Amsterdam Brain and Cognition (ABC)

Strategic Mission 2018

Amsterdam Brain & Cognition

ABC comprises a unique center for excellent research on brain and cognition, connecting life sciences to behavioral sciences and humanities. ABC aims to increase understanding of cognitive functions and their relation to brain function in humans, but also in animals and artificial systems; and to promote an interdisciplinary approach in this research. As a main ambition for 2018, ABC sets out to develop a more distinct thematic profile and a set of characteristic transversal perspectives, as outlined in some detail below.

Background

Brain & Cognition, hosted by ABC, is the largest among UvA’s Research Priority Areas (RPAs).  In 2018, UvA decides on re-accrediting its RPAs.  For Brain & Cognition, the procedure has been initiated in 2017.  In brief, things look good.  What follows is a brief resumé of the recommendations that followed from the re-accrediting process, and the mission ABC envisions to sustain and further strengthen its position in 2018 as well as to face future challenges.  

In January 2018, the Executive Board judged quite favourably about ABC’s program and plans.  ABC was commended for achieving its goals of fostering interdisciplinary research.  Some further suggestions were phrased: ABC’s internal cohesion and external visibility could stand further improvement.  The UvA Executive Board encourages ABC to 1) strengthen thematic lines, 2) collaborate and form alliances with consortia currently working in related fields in Amsterdam, and 3) seek and strengthen ABC’s own competitive advantage.  It also recommends ABC to work on turning its interdisciplinary research collaborations into more durable interdisciplinary research lines.  ABC has successfully facilitated a variety of novel smaller-scale research lines, but to enhance opportunities for entering international consortia (as ABC), it should work to improve its visibility and thematic profiling.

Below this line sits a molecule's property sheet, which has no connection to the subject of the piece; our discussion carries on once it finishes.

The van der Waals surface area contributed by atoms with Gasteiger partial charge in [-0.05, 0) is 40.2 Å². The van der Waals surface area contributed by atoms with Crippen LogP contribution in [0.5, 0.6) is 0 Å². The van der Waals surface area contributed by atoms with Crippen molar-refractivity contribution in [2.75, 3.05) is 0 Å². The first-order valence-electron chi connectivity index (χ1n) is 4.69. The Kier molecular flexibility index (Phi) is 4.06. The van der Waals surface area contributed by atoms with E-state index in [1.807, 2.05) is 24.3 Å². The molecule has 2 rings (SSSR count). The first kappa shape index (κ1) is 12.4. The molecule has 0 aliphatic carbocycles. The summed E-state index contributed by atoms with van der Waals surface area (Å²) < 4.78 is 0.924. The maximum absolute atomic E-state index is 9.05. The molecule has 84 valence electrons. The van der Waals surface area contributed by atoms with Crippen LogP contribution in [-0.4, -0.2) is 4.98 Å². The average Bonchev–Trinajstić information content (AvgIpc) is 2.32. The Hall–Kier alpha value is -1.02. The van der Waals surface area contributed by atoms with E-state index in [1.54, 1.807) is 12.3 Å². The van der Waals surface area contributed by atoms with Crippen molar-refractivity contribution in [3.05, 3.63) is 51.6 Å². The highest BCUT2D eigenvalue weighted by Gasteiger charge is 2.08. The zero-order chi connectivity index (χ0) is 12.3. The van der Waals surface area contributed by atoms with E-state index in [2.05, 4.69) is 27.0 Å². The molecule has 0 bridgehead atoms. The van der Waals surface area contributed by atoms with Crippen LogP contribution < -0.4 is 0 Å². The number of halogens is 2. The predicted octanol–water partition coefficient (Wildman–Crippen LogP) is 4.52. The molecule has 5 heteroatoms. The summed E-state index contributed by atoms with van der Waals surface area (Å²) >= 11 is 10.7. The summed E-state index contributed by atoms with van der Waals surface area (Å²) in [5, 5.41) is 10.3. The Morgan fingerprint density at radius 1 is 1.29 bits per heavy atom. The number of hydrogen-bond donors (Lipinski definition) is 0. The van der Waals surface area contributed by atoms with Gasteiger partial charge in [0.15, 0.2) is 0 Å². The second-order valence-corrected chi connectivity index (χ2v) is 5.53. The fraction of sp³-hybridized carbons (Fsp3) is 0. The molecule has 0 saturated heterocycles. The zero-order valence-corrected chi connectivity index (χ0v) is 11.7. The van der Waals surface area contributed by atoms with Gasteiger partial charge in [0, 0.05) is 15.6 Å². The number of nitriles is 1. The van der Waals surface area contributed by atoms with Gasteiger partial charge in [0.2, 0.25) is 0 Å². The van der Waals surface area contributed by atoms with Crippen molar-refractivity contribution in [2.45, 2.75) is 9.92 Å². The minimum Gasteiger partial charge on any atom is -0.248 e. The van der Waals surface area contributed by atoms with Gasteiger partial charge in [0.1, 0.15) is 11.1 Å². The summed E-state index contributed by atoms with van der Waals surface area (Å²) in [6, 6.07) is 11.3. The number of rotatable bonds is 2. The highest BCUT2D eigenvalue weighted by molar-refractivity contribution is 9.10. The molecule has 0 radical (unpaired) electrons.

To address these challenges and accomplish these goals, the ABC Board of Directors has developed a Strategic Plan 2018-2022, from which it has extracted a Mission statement for 2018, outlined below.

Over the course of ABC’s recent past, its funding schemes have spurred extensive collaborations, resulting in strong and often permanent links between UvA/AMC researchers from different disciplines (as illustrated by joint research on impulse control in healthy humans, patients, and animals; research on economic, psychological and neurological approaches to decision making; or the SMART initiative, connecting research on speech, language, music, art, reasoning and thought).

Yet, this successful approach has not yet brought the degree of internal cohesion and external ‘branding’, which all parties recognise as crucial for ABC’s future position.  Given ABC’s excellent scientific quality, ABC can and should be more manifestly positioned.  In 2018, we attempt to tackle this issue in the following manners (a.o.):

  • Inspired by broadly buttressed bottom-up initiatives (based on ABC brainstorm days and an inventory initiated by the ABC Advisory Board), and supported by the ABC Board of Directors as well as the UvA Executive Board, ABC aims to strengthen its internal cohesion and fortify its national and international position by launching distinct thematic profiles and a set of characteristic transversal perspectives.  These manifest thematic topics should be interdisciplinary in nature; broad enough to be inclusive for many of ABC’s members and divisions; yet focal enough to be coherent and distinctive.  This approach will also promote the transition from successful short-term collaborations into prominent long-term research programs.